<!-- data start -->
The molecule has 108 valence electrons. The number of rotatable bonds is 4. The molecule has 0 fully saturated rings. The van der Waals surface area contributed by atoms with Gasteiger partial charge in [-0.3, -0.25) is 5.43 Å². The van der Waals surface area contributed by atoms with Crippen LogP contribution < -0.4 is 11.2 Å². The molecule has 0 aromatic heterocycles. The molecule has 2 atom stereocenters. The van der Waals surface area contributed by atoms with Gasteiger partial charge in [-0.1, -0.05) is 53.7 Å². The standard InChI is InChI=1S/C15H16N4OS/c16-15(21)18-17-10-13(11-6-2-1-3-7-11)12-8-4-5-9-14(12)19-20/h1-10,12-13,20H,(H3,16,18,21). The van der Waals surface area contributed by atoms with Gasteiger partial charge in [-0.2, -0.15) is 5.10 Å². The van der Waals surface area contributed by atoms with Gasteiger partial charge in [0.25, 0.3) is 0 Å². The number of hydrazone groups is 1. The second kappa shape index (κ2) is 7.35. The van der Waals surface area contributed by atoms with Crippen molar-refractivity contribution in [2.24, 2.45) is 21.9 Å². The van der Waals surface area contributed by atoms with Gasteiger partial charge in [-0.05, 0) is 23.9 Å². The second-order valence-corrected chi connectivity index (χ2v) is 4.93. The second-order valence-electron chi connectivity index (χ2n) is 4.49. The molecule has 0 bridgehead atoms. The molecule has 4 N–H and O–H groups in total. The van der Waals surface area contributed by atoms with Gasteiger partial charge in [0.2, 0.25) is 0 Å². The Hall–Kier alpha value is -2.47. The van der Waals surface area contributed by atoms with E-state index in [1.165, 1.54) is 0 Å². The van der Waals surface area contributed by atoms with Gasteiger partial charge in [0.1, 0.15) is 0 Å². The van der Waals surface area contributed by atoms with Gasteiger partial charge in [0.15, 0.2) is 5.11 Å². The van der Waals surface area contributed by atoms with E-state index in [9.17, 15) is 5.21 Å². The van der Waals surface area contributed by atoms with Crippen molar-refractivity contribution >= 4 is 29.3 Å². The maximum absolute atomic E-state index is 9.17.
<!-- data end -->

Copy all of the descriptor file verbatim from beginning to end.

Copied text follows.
The molecule has 108 valence electrons. The number of rotatable bonds is 4. The molecule has 0 fully saturated rings. The van der Waals surface area contributed by atoms with Gasteiger partial charge in [-0.3, -0.25) is 5.43 Å². The van der Waals surface area contributed by atoms with Crippen LogP contribution < -0.4 is 11.2 Å². The molecule has 0 aromatic heterocycles. The molecule has 2 atom stereocenters. The van der Waals surface area contributed by atoms with Gasteiger partial charge in [-0.1, -0.05) is 53.7 Å². The standard InChI is InChI=1S/C15H16N4OS/c16-15(21)18-17-10-13(11-6-2-1-3-7-11)12-8-4-5-9-14(12)19-20/h1-10,12-13,20H,(H3,16,18,21). The van der Waals surface area contributed by atoms with Gasteiger partial charge in [-0.2, -0.15) is 5.10 Å². The van der Waals surface area contributed by atoms with Gasteiger partial charge in [0.25, 0.3) is 0 Å². The number of hydrazone groups is 1. The second kappa shape index (κ2) is 7.35. The van der Waals surface area contributed by atoms with Crippen molar-refractivity contribution in [2.24, 2.45) is 21.9 Å². The van der Waals surface area contributed by atoms with Gasteiger partial charge in [-0.05, 0) is 23.9 Å². The second-order valence-corrected chi connectivity index (χ2v) is 4.93. The second-order valence-electron chi connectivity index (χ2n) is 4.49. The molecule has 0 bridgehead atoms. The molecule has 4 N–H and O–H groups in total. The van der Waals surface area contributed by atoms with Gasteiger partial charge in [0.2, 0.25) is 0 Å². The Hall–Kier alpha value is -2.47. The van der Waals surface area contributed by atoms with E-state index in [1.165, 1.54) is 0 Å². The van der Waals surface area contributed by atoms with Gasteiger partial charge in [0.1, 0.15) is 0 Å². The van der Waals surface area contributed by atoms with Gasteiger partial charge in [0.15, 0.2) is 5.11 Å². The van der Waals surface area contributed by atoms with E-state index in [9.17, 15) is 5.21 Å². The van der Waals surface area contributed by atoms with Crippen molar-refractivity contribution >= 4 is 29.3 Å². The maximum absolute atomic E-state index is 9.17.